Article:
Each year our Pavilion Poetry students assist with the publishing of our new collections, dedicating their time to an individual poet. In this interview, Lara Field talks with author Martha Sprackland about her new collection, Citadel (Pavilion Poetry, 2020).
Could you tell us more about what inspired the poems in your collection?
I’m obsessed with the idea of parallel worlds, of wormholes and timeslip and communication over vast, impossible distances. In this case, I began writing poems on very difficult, personal subjects for my pamphlet, Milk Tooth (Rough Trade Books, 2018), and once that very brutal, direct work was done, I struggled to address the aftermath. Juana de Castilla, the sixteenth-century queen of Spain, has long been someone whose life fascinated me, whose voice I often heard in my head – though nowhere else, really, as we have almost nothing of her writing. We had a lot to say, I think, and it was easier to do so together than alone. So the I in Citadel is neither one person nor the other, but is a woman, at any rate, pushed to the limits and finding ways to stand against the storm.
There isn’t a single story to the collection, though there are scenes that recur: someone is hit in the head (there are ambulance lights, blood, dizziness and confusion); there is a troublesome lover, often absent, asleep or dead; there are questions around fertility and motherhood; there is departure and enclosure and siege, and through it all a makeshift telephone-string stretched between two tins, and the voices that travel back and forth down it.
Where did your Spanish influences come from, and how do they tie into your overall collection?
I moved to Madrid as soon as I’d finished my A-levels, and taught English there for a while. I’ve lived there many times since, for longer and shorter durations. I often think that speaking Spanish is the most valuable and beloved thing I have – the rhythms of the language find their way into my written English, I think; and, of course, there’s a fair amount of Spanish in here, too. I don’t see the point in translating things like cocido into English – what would I say, ‘regional old meat stew’? That would be a shame.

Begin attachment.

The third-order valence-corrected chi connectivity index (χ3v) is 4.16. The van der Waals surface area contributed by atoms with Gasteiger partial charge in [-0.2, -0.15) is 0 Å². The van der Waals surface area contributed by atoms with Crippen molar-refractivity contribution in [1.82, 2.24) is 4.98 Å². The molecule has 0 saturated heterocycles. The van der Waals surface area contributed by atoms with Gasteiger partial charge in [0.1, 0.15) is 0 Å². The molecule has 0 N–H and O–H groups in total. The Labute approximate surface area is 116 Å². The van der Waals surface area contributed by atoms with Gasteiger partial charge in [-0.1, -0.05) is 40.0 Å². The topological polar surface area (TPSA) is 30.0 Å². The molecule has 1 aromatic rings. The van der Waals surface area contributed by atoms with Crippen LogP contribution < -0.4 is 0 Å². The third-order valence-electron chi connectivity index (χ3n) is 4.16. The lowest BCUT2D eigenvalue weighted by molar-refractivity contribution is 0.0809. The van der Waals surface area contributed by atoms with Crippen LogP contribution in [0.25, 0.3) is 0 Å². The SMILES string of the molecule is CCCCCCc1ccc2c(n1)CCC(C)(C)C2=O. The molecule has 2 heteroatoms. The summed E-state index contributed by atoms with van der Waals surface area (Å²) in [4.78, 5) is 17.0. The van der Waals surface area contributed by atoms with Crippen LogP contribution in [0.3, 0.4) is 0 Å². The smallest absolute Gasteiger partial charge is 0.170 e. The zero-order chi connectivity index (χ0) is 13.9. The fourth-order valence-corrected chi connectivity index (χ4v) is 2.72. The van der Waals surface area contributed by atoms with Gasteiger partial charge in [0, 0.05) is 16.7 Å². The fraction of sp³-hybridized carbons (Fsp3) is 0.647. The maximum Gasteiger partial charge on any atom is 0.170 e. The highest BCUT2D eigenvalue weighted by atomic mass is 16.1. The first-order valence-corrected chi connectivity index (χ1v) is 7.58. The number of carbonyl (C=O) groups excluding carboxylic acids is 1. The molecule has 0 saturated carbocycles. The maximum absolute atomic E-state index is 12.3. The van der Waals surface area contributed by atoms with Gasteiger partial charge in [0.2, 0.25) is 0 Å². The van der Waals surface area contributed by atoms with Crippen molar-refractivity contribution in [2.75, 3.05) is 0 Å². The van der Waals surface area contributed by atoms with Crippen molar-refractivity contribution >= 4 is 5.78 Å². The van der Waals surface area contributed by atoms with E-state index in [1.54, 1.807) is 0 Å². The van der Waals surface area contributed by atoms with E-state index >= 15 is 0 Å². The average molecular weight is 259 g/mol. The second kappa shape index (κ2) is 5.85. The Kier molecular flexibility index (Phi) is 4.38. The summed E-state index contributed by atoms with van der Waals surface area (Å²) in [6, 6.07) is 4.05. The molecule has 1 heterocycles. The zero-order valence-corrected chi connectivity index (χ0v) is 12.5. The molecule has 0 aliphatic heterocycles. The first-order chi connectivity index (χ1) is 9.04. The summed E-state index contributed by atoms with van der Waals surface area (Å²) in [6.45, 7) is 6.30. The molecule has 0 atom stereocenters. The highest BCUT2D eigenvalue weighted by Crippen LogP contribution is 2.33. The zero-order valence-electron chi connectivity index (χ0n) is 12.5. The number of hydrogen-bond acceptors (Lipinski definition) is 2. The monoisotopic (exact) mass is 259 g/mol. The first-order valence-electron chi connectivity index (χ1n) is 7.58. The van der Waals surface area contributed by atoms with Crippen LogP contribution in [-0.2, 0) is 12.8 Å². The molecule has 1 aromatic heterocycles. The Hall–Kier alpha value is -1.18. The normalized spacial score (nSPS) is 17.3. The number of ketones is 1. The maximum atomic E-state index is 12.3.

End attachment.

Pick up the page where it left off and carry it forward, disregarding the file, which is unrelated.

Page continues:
Some of your poems explore themes such as trauma, was there a therapeutic process to writing Citadel in this case? Do you hope to reach out to a specific audience who will be able to identify with your work?
Harder one to answer. I don’t necessarily subscribe to the idea of poetry as catharsis – I don’t think that’s fair on poetry. Though I guess for some people writing can be therapeutic. I write about what I find interesting, and I find pain interesting. I find guilt and shame interesting; I find the body and all the ways it can be altered or damaged or inhabited differently interesting. So it gets into the poems… but I’m not asking for absolution, or a cure. Poetry isn’t medicine.
That said, the idea of who it might appeal to is a different question entirely. I know to read poems about specific pain I was also feeling, or have also felt, is to feel an affinity with those poems. That’s true of anything, I suppose – someone who plays the saxophone will listen to a sax piece differently to someone who doesn’t play.
Are you planning poetry readings for Citadel? If so, where? Do you think hearing your poetry aloud is more effective than reading the words on the page itself?
It’s all become rather unpredictable, now, hasn’t it! I’ll definitely hope to read at Desperate Literature, which is the book’s spiritual home, if it has one at all. I did a Zoom reading for them last week, for the Unamuno author series, which was great fun. In theory I’ll be reading at Green Man Festival this summer, along with Will Burns, and at another couple of festivals, too.
I’m not sure hearing it aloud is necessarily better or worse than reading it on the page… I like hearing poets read their work, if they’re good readers. I get quite nervous, reading. But I am quite keen on euphony, on rhyme and patterning and alliteration and repetition, so it can be really satisfying on the tongue to get to read those aloud.
It also gives me the chance to deliver a ridiculous proem, which I think some of these need – they’re a funny clutch of poems.
Martha Sprackland is a writer and editor from Merseyside, now living between London and Madrid. She was co-founder and poetry editor of Cake magazine, was assistant poetry editor for Faber, and is one of the founding editors of multilingual arts magazine La Errante. She is the editor of independent press Offord Road Books. In 2018 she joined Poetry London as associate editor, and in 2019 became poetry editor. She teaches for the Poetry School. Martha’s debut pamphlet, Glass As Broken Glass, was published by Rack Press in 2017; a second, Milk Tooth, was published by Rough Trade Books in 2018. This is her first collection.